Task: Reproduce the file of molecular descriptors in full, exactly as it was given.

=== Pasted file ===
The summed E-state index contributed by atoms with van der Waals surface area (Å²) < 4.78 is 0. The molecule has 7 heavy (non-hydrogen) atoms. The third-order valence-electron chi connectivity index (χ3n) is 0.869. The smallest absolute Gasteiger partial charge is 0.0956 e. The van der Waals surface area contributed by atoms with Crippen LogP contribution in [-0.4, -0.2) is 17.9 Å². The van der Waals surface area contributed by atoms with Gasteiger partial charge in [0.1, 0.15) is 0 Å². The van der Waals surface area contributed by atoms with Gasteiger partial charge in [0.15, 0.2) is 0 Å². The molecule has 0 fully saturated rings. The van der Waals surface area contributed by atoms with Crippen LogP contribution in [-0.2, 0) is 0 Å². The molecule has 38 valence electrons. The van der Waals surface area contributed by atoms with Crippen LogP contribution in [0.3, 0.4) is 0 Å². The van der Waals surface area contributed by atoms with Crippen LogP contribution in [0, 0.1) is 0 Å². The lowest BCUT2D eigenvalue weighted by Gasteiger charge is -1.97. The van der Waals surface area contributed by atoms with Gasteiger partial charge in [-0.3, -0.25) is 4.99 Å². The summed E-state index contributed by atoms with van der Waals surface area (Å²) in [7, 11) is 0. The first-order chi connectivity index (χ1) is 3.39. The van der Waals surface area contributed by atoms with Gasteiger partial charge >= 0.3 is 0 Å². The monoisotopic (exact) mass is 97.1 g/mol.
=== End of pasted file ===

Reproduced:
The summed E-state index contributed by atoms with van der Waals surface area (Å²) < 4.78 is 0. The molecule has 7 heavy (non-hydrogen) atoms. The third-order valence-electron chi connectivity index (χ3n) is 0.869. The smallest absolute Gasteiger partial charge is 0.0956 e. The van der Waals surface area contributed by atoms with Crippen LogP contribution in [-0.4, -0.2) is 17.9 Å². The van der Waals surface area contributed by atoms with Gasteiger partial charge in [0.1, 0.15) is 0 Å². The van der Waals surface area contributed by atoms with Gasteiger partial charge in [0.15, 0.2) is 0 Å². The molecule has 0 fully saturated rings. The van der Waals surface area contributed by atoms with Crippen LogP contribution in [-0.2, 0) is 0 Å². The molecule has 38 valence electrons. The van der Waals surface area contributed by atoms with Crippen LogP contribution in [0.3, 0.4) is 0 Å². The van der Waals surface area contributed by atoms with Crippen LogP contribution in [0, 0.1) is 0 Å². The lowest BCUT2D eigenvalue weighted by Gasteiger charge is -1.97. The van der Waals surface area contributed by atoms with Gasteiger partial charge in [-0.3, -0.25) is 4.99 Å². The summed E-state index contributed by atoms with van der Waals surface area (Å²) in [7, 11) is 0. The first-order chi connectivity index (χ1) is 3.39. The van der Waals surface area contributed by atoms with Gasteiger partial charge >= 0.3 is 0 Å². The monoisotopic (exact) mass is 97.1 g/mol.